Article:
Thursday, March 02, 2006

The Quest for Hamentaschen, Part 1

Clouds so swift and rain falling in...

The first entry in this year's Hamentaschen Sweeps comes from Raymond Sokolov's The Jewish American Kitchen. (Actually, according to the credits on the cover, Susan Friedland did the recipes for this book, so we'll say thanks to Susan first. Thanks, Susan!) The ingredient list may look like every other cookie dough on the planet, but check out the method. Instead of creaming the butter and sugar, adding the eggs, then stirring in the flour, this dough is made like a rich tart pastry. The butter is cut into the flour, then the eggs and lemon rind are stirred in to make a soft, rich dough.

Now, the caveats. Even though I chilled the dough very well, it was really, really sticky when I went to roll it out. If this happens to you too, be sure to flour your counter really well. I tossed some flour over a sheet of wax paper, sprinkled a little more flour over the dough, then topped with another piece of paper. This solved the rolling problem, but the dough was still so soft it was hard to cut out. I pretty much had to imprint circles on the dough, scrape them off the paper with a spatula, sprinkle each one with flour, then hand-pat the crumpled dough wads into more-or-less even circles. But once baked, they looked cute and were so buttery-lemony and delicious that any amount of fuss was worth it.

And a question: has anyone ever had yeast-raised hamentaschen? Presumably, these pre-date the chemically-leavened ones we're familiar with today. I've never had them, but recipes (usually for a brioche-style dough enriched with milk, butter, and eggs) turn up in many books; they sound like a wonderful breakfast treat.

Susan's Hamentaschen

2 cups flour
1/2 cup sugar (can increase if you like a sweeter cookie, to 2/3 cup)
1 tsp baking powder
pinch salt
1/2 cup (4 oz/1 stick) cold butter, cut into cubes
2 eggs, beaten
2 tsp finely grated lemon rind

Apricot and/or prune filling (see below)
Egg wash (1 egg beaten with 1 TB water)

Sift or whisk flour, sugar, baking powder, and salt together. Cut in cold butter as if making pastry, using a food processor or a pastry blender. Dough should look pebbly. Pour beaten egg into a measuring cup or small pitcher and add to flour mixture a little at a time. Mix and add egg until a soft dough is formed. You may not need all the egg; you want your dough to hold together well but not be so moist you can't roll it out. Mix in lemon rind. Form into a ball, wrap tightly and chill well--at least several hours or overnight.

Preheat oven to 350 F. Roll out dough on a well-floured board or between two pieces of wax paper--it should be a little thicker than you'd use for pie pastry. Using a glass or a biscuit cutter, cut dough into 2- to 3-inch circles. Lift circles onto an ungreased baking sheet. Scoop a dab of apricot or prune filling onto each circle, then fold sides in and bottom up to form a triangle with a small peek of filling showing in the center. Using a pastry brush, brush dough lightly with egg wash. Bake 15-20 minutes, until pale golden brown. Let cool on a rack, keeping in mind that filling is VERY hot when first removed from the oven. They are delicious warm, but give that filling a little time to cool off first. Makes around 20-30 cookies, depending on size.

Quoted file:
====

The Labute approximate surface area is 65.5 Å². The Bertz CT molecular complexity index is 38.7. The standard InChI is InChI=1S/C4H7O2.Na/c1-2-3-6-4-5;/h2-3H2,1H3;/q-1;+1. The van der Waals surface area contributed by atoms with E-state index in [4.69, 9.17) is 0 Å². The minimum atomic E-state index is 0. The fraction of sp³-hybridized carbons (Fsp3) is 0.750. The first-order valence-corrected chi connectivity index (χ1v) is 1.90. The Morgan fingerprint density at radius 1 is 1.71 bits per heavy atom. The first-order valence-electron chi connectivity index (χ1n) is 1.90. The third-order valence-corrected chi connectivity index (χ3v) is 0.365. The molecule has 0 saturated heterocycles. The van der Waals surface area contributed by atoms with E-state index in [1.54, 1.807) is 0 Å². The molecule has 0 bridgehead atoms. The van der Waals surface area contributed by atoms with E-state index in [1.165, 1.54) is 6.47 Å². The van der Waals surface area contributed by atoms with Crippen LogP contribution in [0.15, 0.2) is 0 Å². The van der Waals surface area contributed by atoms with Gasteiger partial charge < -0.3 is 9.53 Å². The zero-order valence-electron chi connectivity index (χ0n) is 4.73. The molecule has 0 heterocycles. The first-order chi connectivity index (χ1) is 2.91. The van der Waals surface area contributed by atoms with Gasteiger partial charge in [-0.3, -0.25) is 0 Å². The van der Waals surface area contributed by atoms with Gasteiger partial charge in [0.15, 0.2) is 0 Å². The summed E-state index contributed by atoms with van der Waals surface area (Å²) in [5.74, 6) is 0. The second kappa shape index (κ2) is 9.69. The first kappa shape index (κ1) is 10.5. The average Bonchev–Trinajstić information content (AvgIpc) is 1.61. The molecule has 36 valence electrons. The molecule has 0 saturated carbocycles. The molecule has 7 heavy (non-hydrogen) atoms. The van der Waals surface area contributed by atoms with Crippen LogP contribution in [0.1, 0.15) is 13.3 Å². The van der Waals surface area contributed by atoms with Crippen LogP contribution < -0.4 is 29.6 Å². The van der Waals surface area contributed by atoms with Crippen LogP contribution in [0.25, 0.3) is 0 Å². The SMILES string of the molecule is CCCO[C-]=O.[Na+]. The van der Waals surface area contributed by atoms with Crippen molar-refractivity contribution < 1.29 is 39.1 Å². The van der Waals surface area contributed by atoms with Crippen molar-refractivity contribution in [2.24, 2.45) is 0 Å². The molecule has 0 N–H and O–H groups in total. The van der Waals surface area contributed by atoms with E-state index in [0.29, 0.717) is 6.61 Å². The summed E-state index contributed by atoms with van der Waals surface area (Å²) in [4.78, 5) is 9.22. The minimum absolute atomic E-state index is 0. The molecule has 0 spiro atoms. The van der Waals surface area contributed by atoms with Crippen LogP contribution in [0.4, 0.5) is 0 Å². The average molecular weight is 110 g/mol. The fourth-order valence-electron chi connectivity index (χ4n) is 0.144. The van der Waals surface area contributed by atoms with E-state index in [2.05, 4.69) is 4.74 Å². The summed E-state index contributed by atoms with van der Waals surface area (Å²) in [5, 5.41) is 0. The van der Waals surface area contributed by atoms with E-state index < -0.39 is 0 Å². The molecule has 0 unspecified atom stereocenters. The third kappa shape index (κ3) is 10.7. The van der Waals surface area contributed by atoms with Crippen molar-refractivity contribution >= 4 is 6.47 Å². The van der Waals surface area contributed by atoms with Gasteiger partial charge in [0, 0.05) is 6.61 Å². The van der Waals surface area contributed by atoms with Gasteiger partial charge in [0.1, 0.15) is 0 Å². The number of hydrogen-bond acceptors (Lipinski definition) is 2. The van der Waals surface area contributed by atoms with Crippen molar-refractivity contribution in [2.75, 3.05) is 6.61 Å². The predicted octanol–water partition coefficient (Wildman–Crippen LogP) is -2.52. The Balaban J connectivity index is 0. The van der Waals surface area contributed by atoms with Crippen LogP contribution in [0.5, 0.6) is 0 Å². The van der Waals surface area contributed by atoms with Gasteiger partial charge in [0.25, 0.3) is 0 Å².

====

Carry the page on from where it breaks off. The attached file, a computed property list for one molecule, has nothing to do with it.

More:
Apricot Filling

Why this, and not jam? Because jam is way too wet, and will make your cookies soggy.

7 oz. apricot paste (available in Middle Eastern grocery stores)
1/8 cup lemon juice
1/8 cup orange juice
scant 1/4 cup sugar
1 cup golden raisins

Pull apricot paste into pieces. Put pieces into a small, heavy-bottomed pot with juices, sugar, and raisins. Simmer over very low heat for 10-12 minutes, until apricot paste is softened and raisins are plump. Stir frequently to keep from scorching. Remove from heat, let cool for 10 minutes, then puree. This makes enough for several batches of cookies, with some left over for toast. Kept in a covered jar in the fridge, it lasts a very long time.

Prune Filling

2 cups pitted prunes
1 cup raisins
1/3 cup lemon juice
1/4 cup orange juice
1/2 cup water
1/4 tsp cinnamon

Mix ingredients in small, heavy-bottomed pot. Follow instructions, above, cooking until prunes are softened and raisins are plumped. Cool and puree as above.


shifra said...

I tend to throw cream cheese into my hamentaschen dough in addition to butter, since I have to make it eggless (I put in a little tapioca). I think it's the secret to more delicious hamentaschen. I also make a killer chocolate filling with cocoa, oat flour, butter, almond extract and sugar, in unspecified quantities.

Stephanie J. Rosenbaum said...

Yum! that sounds delicious--like rugalach!

TheGuyItay said...

You asked "has anyone ever had yeast-raised hamentaschen? Presumably, these pre-date the chemically-leavened ones we're familiar with today."

There maybe one out there, but Hamentaschen is a traditional dessert for Purim (AKA PASSOVER). The passover story stresses the Exodus of the Jewish people out of Egypt: they had to leave so fast they they did NOT have time to use yeast to make the product rise, since with yeast you have to let it rise twice and press it thrice.

The Jewish custom/laws demand that you not use yeast to leaven any item you cook during the Passover Celebration.

Any Yeast Leavened item would not be served or retained in a Jewish household that observes the Purim (Passover) celebration.

Stephanie J. Rosenbaum said...

Actually, Guyitay, Purim and Passover are two different holidays, celebrating completely different historical events. Purim generally takes place about a month before Passover, so the leavening restrictions of Passover don't apply. It's always a good idea to check your facts before making a correction!